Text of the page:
Unfortunately, the ongoing therapeutic approaches of HCC including transarterial chemoembolization (TACE), radiofrequency ablation (RFA), ethanol injection, surgical resection and orthotopic liver transplantation (OLT) are useful just at early stages of the disease. Sorafenib, the only FDA-approved medicate for advanced HCC, has restricted survival benefits6. Besides, the utilization of alpha-fetoprotein (AFP) is never again recommended by international surveillance guidelines due to its inferiority in sensitivity, specificity and diagnostic performance particularly in early-stage HCC7. Although the recent radiological techniques could detect small nodules down to less than 1 cm, it represents a financial burden and a debate in distinguishing cirrhotic from malignant small nodules8.

In this manner, the identification of a solid modality or a novel biomarker for efficient diagnosis of early-stage HCC and tracing of ETR has been a subject of utmost enthusiasm for all scientists. However, this is much troublesome because of the concurrence of inflammation as well as liver cirrhosis in HCC. The ideal biomarker ought to non-invasive, affordable, quantifiable in serum or urine, ethnically-explicit and practically applicable in both the developed and developing countries.

Recently, a wide variety of novel biomarkers which are protein-, RNA-, DNA- or antibody-based have been proposed to fortify the present surveillance techniques and predict early-stage HCCs in patient's at-risk9,10. MicroRNAs (miRNAs), discovered in 1993 are small non-coding RNAs of 20-24 nucleotides long that are produced by drosha RNase III protein in the nucleus and dicer protein in the cytoplasm. They function as guide molecules in RNA silencing and regulate protein expression by fine-tuning gene expression. MicroRNAs are implicated in several processes, for example cell development, apoptosis, proliferation and differentiation, genomic instability, immune response and tumor metastasis and play a pivotal role in tumorigenesis11.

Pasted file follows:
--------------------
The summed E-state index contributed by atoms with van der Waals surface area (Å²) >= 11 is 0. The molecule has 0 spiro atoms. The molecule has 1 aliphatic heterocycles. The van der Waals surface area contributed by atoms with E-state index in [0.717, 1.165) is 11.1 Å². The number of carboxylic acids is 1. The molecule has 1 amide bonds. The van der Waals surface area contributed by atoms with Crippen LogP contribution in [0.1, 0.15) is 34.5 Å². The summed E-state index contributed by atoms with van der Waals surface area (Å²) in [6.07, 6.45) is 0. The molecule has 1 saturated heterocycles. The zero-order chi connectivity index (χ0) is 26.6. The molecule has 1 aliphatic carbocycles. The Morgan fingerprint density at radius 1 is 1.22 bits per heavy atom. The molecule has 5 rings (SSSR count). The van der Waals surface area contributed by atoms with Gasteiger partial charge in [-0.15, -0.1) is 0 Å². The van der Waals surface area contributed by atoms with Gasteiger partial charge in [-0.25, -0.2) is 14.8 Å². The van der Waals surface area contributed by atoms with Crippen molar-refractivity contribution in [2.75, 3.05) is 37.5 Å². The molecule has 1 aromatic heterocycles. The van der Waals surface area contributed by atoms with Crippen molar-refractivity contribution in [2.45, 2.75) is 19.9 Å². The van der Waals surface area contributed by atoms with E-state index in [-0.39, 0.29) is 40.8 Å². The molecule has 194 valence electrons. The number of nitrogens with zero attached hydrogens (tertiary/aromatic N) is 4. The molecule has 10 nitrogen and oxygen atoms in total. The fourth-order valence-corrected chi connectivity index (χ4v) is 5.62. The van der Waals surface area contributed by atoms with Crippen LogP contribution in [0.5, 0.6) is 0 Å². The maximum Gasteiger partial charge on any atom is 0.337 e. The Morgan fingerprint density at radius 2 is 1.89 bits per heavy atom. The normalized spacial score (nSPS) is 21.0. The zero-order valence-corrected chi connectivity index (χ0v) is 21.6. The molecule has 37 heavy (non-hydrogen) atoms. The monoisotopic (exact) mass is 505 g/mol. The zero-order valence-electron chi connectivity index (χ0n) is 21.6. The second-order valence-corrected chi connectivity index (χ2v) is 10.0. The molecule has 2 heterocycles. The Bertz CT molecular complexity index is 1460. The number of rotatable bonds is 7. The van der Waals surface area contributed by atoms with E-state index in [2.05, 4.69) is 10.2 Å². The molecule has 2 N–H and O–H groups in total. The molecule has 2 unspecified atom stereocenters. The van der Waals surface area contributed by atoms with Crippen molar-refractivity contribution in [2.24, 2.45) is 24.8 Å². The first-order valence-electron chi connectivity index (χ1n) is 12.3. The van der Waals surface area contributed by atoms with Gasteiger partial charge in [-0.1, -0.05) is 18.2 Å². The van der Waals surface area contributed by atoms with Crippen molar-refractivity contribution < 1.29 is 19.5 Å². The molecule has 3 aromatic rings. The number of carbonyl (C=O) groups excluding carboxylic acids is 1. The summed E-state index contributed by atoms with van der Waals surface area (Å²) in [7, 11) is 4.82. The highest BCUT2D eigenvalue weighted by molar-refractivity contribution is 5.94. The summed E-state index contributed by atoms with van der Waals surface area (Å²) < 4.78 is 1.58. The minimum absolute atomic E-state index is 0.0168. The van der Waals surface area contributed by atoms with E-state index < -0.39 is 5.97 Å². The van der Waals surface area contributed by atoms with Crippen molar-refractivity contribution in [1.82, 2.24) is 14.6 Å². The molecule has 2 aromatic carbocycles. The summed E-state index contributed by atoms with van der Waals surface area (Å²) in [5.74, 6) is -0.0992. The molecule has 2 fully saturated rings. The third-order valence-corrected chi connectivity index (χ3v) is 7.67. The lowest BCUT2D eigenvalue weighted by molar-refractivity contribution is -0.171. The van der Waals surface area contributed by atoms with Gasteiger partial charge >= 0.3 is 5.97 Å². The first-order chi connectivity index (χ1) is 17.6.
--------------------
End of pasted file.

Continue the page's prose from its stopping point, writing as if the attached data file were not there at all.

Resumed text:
The dysregulation and altered expression of microRNAs are linked to various human ailments and malignancies, including HCCs12. Some dysregulated miRNAs may function as oncogenes and others as tumor-suppressors13. MicroRNAs are present in almost all tissues and secreted from the cells to various body fluids [such as plasma, serum, urine, saliva, sputum, etc. When emitted to peripheral blood, miRNAs circulate either encapsulated in exosomes or tied to protein or lipids. MicroRNAs particularly the tumor-derived miRNAs are impervious to endogenous ribonuclease activity in plasma or serum and resist degradation by pH extremes, boiling or storage14.